Accepting your circumstances is allowing yourself to be comfortably numb.  You need to do the work now that your future self will thank you for.  Read that again…I’ll wait.  Do you really want to be a “normal” person?  Is mediocrity the target for you?  In today’s world, here is what normal typically means:

  • Overweight and in poor physical health
  • Divorced
  • Working a job that you mostly hate, making enough money to get by
  • You had goals and dreams but they got set aside a long time ago. You’re bitter deep down because of it
  • Living for the alcohol infused weekends of tailgating or watching sports as a distraction from your life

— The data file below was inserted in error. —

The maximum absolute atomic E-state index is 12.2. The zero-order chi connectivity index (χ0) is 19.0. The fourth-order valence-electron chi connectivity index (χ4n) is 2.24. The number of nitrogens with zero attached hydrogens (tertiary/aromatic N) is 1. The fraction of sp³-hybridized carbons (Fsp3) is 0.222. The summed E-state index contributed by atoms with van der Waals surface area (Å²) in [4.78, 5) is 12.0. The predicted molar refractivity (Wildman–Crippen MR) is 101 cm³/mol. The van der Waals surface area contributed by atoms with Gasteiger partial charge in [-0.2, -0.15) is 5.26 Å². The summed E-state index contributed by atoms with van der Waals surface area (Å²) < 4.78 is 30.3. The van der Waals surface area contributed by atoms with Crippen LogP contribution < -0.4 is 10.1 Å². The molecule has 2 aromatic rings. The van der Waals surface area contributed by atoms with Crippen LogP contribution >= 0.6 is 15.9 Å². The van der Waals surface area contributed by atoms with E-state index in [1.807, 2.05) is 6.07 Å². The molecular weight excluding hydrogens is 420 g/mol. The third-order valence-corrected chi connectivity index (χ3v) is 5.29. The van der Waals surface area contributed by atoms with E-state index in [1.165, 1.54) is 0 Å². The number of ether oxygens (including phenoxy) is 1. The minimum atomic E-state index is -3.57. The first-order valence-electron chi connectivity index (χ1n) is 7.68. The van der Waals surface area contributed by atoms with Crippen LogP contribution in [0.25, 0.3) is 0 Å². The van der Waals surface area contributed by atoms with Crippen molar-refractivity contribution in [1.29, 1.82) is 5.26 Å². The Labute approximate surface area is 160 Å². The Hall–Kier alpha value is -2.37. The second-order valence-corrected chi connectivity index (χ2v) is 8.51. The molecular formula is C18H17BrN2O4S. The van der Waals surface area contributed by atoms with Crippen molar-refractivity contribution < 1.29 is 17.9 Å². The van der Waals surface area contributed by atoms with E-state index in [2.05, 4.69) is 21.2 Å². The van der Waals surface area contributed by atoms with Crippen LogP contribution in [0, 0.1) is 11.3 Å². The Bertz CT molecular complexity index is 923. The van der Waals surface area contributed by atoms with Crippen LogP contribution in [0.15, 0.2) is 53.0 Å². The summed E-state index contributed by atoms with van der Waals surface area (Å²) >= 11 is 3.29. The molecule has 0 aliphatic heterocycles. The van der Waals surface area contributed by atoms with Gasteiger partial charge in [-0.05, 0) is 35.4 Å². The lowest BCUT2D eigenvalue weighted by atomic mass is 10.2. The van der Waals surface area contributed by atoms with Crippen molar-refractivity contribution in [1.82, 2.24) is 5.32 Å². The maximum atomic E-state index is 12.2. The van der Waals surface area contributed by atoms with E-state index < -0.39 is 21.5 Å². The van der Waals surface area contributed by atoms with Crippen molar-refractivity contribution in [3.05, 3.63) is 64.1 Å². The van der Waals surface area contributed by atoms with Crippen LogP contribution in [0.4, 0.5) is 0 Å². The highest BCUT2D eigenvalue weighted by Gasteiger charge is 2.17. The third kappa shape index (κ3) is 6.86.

Sound familiar?  Know anyone like that?  Of course you do…we all do.  Whether it is the friend who is in 3 fantasy football leagues, or plays golf every Saturday despite having a family to spend time with or a ton of other things that need to get done but will wait yet another weekend.  Maybe they are a chronic shopper, spending hours scrolling through their phone or wandering through the mall.  Distractions come in all kinds of forms.  In my opinion, constant growth and forward movement is not only the best way to live, but it is your responsibility to live that way.

Only YOU can make that choice…I wish you luck in that endeavor.